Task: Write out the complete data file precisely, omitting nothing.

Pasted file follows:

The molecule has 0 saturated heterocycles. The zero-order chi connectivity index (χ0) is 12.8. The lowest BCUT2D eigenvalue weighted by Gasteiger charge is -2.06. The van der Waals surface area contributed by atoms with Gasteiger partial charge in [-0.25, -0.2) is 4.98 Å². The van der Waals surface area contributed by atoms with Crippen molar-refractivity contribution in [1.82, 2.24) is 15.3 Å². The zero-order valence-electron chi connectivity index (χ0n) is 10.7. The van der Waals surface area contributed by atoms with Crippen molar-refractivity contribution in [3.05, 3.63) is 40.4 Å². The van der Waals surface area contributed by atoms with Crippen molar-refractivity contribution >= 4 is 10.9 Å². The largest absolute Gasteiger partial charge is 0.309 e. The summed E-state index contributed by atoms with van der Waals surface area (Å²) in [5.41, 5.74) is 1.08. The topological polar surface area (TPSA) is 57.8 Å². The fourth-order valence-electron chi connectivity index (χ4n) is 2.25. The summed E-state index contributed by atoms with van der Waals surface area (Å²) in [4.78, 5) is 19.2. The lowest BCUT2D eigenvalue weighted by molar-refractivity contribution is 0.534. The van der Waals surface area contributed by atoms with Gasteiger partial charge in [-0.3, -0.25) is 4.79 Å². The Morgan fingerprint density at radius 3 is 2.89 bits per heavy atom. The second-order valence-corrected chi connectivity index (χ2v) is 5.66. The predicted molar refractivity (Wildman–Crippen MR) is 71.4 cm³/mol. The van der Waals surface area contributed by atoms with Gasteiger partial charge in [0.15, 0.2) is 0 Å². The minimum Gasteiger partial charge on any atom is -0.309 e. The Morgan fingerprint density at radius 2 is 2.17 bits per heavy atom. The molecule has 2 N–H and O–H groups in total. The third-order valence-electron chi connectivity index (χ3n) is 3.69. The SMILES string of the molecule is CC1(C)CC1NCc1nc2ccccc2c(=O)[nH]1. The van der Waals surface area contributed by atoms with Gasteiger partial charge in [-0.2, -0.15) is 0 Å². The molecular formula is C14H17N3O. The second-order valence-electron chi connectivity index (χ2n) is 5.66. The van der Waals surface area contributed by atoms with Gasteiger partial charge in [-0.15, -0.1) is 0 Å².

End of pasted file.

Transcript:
The molecule has 0 saturated heterocycles. The zero-order chi connectivity index (χ0) is 12.8. The lowest BCUT2D eigenvalue weighted by Gasteiger charge is -2.06. The van der Waals surface area contributed by atoms with Gasteiger partial charge in [-0.25, -0.2) is 4.98 Å². The van der Waals surface area contributed by atoms with Crippen molar-refractivity contribution in [1.82, 2.24) is 15.3 Å². The zero-order valence-electron chi connectivity index (χ0n) is 10.7. The van der Waals surface area contributed by atoms with Crippen molar-refractivity contribution in [3.05, 3.63) is 40.4 Å². The van der Waals surface area contributed by atoms with Crippen molar-refractivity contribution >= 4 is 10.9 Å². The largest absolute Gasteiger partial charge is 0.309 e. The summed E-state index contributed by atoms with van der Waals surface area (Å²) in [5.41, 5.74) is 1.08. The topological polar surface area (TPSA) is 57.8 Å². The fourth-order valence-electron chi connectivity index (χ4n) is 2.25. The summed E-state index contributed by atoms with van der Waals surface area (Å²) in [4.78, 5) is 19.2. The lowest BCUT2D eigenvalue weighted by molar-refractivity contribution is 0.534. The van der Waals surface area contributed by atoms with Gasteiger partial charge in [-0.3, -0.25) is 4.79 Å². The Morgan fingerprint density at radius 3 is 2.89 bits per heavy atom. The second-order valence-corrected chi connectivity index (χ2v) is 5.66. The predicted molar refractivity (Wildman–Crippen MR) is 71.4 cm³/mol. The van der Waals surface area contributed by atoms with Gasteiger partial charge in [0.15, 0.2) is 0 Å². The minimum Gasteiger partial charge on any atom is -0.309 e. The Morgan fingerprint density at radius 2 is 2.17 bits per heavy atom. The molecule has 2 N–H and O–H groups in total. The third-order valence-electron chi connectivity index (χ3n) is 3.69. The SMILES string of the molecule is CC1(C)CC1NCc1nc2ccccc2c(=O)[nH]1. The van der Waals surface area contributed by atoms with Gasteiger partial charge in [-0.2, -0.15) is 0 Å². The molecular formula is C14H17N3O. The second-order valence-electron chi connectivity index (χ2n) is 5.66. The van der Waals surface area contributed by atoms with Gasteiger partial charge in [-0.15, -0.1) is 0 Å².